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The Collegian

The Student News Site of Tarrant County College

The Collegian

The Student News Site of Tarrant County College

The Collegian

Viewpoint: Microsoft’s latest purchase offers CEO too much mercy

Microsoft’s latest purchase offers CEO too much mercy. Photo courtesy Rezaie Mohammad/Unsplash
Microsoft’s latest purchase offers CEO too much mercy.
Photo courtesy Rezaie Mohammad/Unsplash

JOSÉ ROMERO
Editor-in-chief
collegian.editor@tccd.edu

Another day, another $68.7 billion spent by Microsoft.

Announced Jan. 18, it’s planning on acquiring Activision Blizzard, one of the largest video game companies in the industry. In doing so, it would gain the rights of franchises like “Overwatch” and “Call of Duty.” Ideally, this seems like a great purchase for Microsoft since Activision Blizzard’s IPs are money-generating titans. “Call of Duty: Warzone” alone amassed over 100 million players in 2021, according to the game’s Twitter account. 

But, this isn’t just a beneficial move for Microsoft. Activision Blizzard’s reputation has taken a gigantic hit due to seemingly never-ending controversies. 

Last July, it was sued by California’s Department of Fair Employment and Housing because it created a culture with constant sexual harassment. Female employees compared working there to a frat house, which is not what you want from a professional environment. Unfortunately, this isn’t something uncommon in the videogame industry. Other large companies like Ubisoft and Riot Games have faced similar lawsuits, but those didn’t get a lifesaver thrown to them by Microsoft. 

In a recent interview with GamesBeat lead writer Dean Takahashi, CEO of Activision Blizzard Bobby Kotick — emphasis on the “tick” — discussed some of the reasons for selling, other than the soft exit, of course. He essentially said it was due to the changing gaming landscape and all the new technology coming with it. According to him, Activision Blizzard doesn’t have the resources for the pursual of things like AI and machine learning, so selling to Microsoft seemed like the best choice. When Takahashi asked if it was also because of the sexual harassment investigation, Kotick shrugged it off as if it’s just another small factor that affects stock price. He ignores the human factor entirely, offering a lack of empathy, which is expected from a CEO that makes millions of dollars off of overworked employees.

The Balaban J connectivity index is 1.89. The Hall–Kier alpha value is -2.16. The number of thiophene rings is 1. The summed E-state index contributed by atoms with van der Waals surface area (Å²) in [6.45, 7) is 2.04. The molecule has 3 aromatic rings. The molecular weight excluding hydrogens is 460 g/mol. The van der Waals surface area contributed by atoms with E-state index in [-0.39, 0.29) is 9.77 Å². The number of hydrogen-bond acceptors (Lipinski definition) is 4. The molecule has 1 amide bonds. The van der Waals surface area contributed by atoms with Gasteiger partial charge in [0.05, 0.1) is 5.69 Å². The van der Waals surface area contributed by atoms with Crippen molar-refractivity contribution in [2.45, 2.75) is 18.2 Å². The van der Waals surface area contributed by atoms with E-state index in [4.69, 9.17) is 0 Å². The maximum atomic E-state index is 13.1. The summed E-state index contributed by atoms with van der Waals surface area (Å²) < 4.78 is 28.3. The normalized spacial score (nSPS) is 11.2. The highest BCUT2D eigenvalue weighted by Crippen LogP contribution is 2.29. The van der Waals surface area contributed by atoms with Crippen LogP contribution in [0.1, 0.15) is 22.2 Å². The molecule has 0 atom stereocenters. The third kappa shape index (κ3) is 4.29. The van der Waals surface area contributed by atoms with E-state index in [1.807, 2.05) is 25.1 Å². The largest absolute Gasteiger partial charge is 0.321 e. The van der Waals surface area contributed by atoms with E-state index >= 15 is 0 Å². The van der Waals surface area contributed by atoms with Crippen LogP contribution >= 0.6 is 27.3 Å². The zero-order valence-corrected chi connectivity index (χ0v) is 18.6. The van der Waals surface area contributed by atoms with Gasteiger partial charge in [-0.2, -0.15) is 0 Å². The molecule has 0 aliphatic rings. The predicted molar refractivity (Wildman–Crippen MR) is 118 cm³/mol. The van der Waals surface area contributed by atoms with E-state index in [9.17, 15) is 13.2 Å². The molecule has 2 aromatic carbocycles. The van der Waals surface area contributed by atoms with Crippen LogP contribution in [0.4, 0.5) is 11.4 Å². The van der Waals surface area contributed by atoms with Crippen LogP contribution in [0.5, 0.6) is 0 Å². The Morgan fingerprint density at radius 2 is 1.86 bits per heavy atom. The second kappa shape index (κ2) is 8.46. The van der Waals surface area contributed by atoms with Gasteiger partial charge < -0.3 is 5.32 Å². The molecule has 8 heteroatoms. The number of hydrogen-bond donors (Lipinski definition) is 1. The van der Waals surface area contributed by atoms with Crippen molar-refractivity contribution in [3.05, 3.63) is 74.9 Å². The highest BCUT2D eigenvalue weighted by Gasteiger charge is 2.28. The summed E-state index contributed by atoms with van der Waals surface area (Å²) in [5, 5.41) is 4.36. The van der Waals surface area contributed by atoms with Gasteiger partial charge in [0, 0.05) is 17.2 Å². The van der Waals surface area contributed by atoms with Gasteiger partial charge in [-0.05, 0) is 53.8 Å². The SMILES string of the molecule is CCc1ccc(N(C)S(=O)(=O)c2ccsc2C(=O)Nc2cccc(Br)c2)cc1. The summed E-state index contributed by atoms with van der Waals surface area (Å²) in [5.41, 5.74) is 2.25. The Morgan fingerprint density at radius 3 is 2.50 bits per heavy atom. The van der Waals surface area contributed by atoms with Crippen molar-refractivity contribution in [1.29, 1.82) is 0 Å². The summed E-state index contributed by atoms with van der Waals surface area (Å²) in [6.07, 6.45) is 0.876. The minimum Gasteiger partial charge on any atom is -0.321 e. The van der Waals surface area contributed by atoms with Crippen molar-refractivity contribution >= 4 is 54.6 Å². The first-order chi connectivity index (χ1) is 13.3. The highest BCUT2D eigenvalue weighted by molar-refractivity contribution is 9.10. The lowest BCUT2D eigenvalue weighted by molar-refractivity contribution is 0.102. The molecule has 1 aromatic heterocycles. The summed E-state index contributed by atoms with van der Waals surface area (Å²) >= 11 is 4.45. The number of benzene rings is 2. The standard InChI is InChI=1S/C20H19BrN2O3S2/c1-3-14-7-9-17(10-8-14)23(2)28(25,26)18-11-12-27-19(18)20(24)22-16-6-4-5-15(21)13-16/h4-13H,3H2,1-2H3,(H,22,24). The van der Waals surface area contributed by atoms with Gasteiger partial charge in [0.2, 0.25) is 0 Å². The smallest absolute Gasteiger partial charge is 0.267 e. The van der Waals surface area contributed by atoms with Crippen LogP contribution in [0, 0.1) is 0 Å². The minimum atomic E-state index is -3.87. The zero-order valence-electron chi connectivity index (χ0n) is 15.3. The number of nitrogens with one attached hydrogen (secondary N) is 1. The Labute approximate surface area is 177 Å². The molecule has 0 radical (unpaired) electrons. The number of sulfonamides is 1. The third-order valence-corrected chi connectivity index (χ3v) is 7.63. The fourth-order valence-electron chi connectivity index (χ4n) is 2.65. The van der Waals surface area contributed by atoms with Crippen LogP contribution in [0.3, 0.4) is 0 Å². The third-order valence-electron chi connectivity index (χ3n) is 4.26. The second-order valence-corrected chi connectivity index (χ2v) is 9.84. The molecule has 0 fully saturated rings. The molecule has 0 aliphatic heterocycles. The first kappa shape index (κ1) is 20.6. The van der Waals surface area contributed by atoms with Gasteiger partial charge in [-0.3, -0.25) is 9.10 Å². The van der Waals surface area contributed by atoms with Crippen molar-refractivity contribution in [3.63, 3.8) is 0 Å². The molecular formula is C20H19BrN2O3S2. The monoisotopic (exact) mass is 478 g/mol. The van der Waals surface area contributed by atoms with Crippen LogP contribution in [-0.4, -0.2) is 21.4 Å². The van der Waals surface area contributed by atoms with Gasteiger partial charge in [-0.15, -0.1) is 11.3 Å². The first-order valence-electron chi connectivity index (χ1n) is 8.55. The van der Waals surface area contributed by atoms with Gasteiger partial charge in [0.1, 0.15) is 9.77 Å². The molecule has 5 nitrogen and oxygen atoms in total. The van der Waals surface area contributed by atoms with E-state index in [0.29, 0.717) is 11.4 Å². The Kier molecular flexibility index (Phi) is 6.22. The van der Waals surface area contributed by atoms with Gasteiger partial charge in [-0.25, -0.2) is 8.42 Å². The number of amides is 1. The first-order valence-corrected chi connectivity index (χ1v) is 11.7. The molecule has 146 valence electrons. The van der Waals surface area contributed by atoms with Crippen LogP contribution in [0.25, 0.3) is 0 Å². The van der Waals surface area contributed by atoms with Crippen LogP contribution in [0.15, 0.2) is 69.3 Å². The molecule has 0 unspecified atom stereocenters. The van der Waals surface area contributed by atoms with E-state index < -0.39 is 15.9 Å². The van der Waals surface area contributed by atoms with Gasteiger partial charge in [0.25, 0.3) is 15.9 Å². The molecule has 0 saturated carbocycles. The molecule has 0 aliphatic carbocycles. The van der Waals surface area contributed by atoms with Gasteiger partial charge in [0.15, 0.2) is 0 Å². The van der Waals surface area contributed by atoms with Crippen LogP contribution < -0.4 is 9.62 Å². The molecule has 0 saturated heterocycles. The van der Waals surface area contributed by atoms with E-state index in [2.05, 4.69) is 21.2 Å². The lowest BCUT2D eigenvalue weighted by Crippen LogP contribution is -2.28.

It hurts immensely to see a lack of comeuppance for Kotick. He’s going to walk away with a Scrooge-esque bag of money and on his own terms even though, in November, over 1,000 employees signed a petition asking for his removal. But the change of leadership does offer an opportunity. 

The acquisition potentially means employees will no longer be under the steel-toed boots of Kotick. Working conditions and the culture can change for the better. Activision Blizzard’s reputation could finally stand next to the titles it produces. 

But, that’s only if Microsoft does what’s necessary and gets rid of him. As of right now, there is no official confirmation about what is to happen to Kotick. Even worse, the head of Microsoft, Satya Nadella, praised him in an investor call, saying he’s “grateful to his leadership and commitment to real culture change.” Uh, what the hell? 

The juxtaposition between Nadella’s statement and CEO of Microsoft Gaming Phil Spencer’s is intriguing. Last November, Spencer spoke to his staff and said he was “disturbed and deeply troubled by the horrific events and actions.” I guess it no longer becomes troubling to have a relationship with the company as long as you can put its games on your service. 

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